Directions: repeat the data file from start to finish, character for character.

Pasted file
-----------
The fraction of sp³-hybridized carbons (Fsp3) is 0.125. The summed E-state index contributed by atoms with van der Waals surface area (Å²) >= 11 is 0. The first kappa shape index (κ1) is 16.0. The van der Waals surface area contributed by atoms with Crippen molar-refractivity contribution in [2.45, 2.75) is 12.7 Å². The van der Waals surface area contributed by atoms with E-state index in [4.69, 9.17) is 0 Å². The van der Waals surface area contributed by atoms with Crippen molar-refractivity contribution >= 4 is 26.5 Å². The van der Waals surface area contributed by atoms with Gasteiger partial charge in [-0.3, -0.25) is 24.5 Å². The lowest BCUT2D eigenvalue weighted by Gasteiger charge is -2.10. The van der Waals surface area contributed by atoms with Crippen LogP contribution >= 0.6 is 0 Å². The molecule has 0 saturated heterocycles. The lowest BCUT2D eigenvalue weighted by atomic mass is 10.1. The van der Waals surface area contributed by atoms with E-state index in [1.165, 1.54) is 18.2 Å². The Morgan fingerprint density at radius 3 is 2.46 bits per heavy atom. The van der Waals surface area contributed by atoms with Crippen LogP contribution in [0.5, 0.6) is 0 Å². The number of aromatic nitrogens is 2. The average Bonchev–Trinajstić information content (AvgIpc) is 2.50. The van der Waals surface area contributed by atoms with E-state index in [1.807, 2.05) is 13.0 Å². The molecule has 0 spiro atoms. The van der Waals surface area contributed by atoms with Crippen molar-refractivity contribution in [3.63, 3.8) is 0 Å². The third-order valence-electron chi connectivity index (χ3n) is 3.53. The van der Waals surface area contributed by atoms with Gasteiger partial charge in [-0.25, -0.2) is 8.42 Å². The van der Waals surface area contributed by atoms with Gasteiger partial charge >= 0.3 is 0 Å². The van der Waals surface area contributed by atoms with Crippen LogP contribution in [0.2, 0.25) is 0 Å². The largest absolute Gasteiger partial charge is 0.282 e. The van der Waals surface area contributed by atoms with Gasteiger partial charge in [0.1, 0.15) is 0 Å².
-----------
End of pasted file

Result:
The fraction of sp³-hybridized carbons (Fsp3) is 0.125. The summed E-state index contributed by atoms with van der Waals surface area (Å²) >= 11 is 0. The first kappa shape index (κ1) is 16.0. The van der Waals surface area contributed by atoms with Crippen molar-refractivity contribution in [2.45, 2.75) is 12.7 Å². The van der Waals surface area contributed by atoms with E-state index in [4.69, 9.17) is 0 Å². The van der Waals surface area contributed by atoms with Crippen molar-refractivity contribution >= 4 is 26.5 Å². The van der Waals surface area contributed by atoms with Gasteiger partial charge in [-0.3, -0.25) is 24.5 Å². The lowest BCUT2D eigenvalue weighted by Gasteiger charge is -2.10. The van der Waals surface area contributed by atoms with Crippen LogP contribution >= 0.6 is 0 Å². The molecule has 0 saturated heterocycles. The lowest BCUT2D eigenvalue weighted by atomic mass is 10.1. The van der Waals surface area contributed by atoms with E-state index in [1.165, 1.54) is 18.2 Å². The Morgan fingerprint density at radius 3 is 2.46 bits per heavy atom. The van der Waals surface area contributed by atoms with Crippen LogP contribution in [0.5, 0.6) is 0 Å². The number of aromatic nitrogens is 2. The average Bonchev–Trinajstić information content (AvgIpc) is 2.50. The van der Waals surface area contributed by atoms with E-state index in [1.807, 2.05) is 13.0 Å². The molecule has 0 spiro atoms. The van der Waals surface area contributed by atoms with Crippen molar-refractivity contribution in [3.63, 3.8) is 0 Å². The third-order valence-electron chi connectivity index (χ3n) is 3.53. The van der Waals surface area contributed by atoms with Gasteiger partial charge in [-0.25, -0.2) is 8.42 Å². The van der Waals surface area contributed by atoms with Gasteiger partial charge >= 0.3 is 0 Å². The van der Waals surface area contributed by atoms with Crippen LogP contribution in [0.2, 0.25) is 0 Å². The largest absolute Gasteiger partial charge is 0.282 e. The van der Waals surface area contributed by atoms with Gasteiger partial charge in [0.1, 0.15) is 0 Å².